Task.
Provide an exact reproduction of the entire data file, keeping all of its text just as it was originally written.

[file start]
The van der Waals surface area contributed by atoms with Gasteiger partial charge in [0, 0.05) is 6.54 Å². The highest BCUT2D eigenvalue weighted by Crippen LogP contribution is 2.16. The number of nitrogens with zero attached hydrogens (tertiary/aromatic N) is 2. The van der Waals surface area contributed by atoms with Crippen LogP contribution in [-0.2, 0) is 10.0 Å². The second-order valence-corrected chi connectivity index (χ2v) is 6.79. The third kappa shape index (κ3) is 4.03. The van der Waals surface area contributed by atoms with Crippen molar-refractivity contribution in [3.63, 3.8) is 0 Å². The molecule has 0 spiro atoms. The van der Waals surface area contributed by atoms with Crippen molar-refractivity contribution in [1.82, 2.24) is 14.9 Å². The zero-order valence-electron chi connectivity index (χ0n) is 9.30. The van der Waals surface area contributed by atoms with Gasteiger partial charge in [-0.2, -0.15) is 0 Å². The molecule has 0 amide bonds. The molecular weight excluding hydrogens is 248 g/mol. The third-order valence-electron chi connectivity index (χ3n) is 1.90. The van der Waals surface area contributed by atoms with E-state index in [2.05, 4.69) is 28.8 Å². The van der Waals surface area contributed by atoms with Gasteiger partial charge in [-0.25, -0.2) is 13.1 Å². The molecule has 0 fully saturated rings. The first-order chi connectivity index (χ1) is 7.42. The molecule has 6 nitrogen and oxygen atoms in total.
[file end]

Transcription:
The van der Waals surface area contributed by atoms with Gasteiger partial charge in [0, 0.05) is 6.54 Å². The highest BCUT2D eigenvalue weighted by Crippen LogP contribution is 2.16. The number of nitrogens with zero attached hydrogens (tertiary/aromatic N) is 2. The van der Waals surface area contributed by atoms with Crippen LogP contribution in [-0.2, 0) is 10.0 Å². The second-order valence-corrected chi connectivity index (χ2v) is 6.79. The third kappa shape index (κ3) is 4.03. The van der Waals surface area contributed by atoms with Crippen molar-refractivity contribution in [3.63, 3.8) is 0 Å². The molecule has 0 spiro atoms. The van der Waals surface area contributed by atoms with Crippen molar-refractivity contribution in [1.82, 2.24) is 14.9 Å². The zero-order valence-electron chi connectivity index (χ0n) is 9.30. The van der Waals surface area contributed by atoms with Gasteiger partial charge in [-0.2, -0.15) is 0 Å². The molecule has 0 amide bonds. The molecular weight excluding hydrogens is 248 g/mol. The third-order valence-electron chi connectivity index (χ3n) is 1.90. The van der Waals surface area contributed by atoms with E-state index in [2.05, 4.69) is 28.8 Å². The van der Waals surface area contributed by atoms with Gasteiger partial charge in [-0.25, -0.2) is 13.1 Å². The molecule has 0 fully saturated rings. The first-order chi connectivity index (χ1) is 7.42. The molecule has 6 nitrogen and oxygen atoms in total.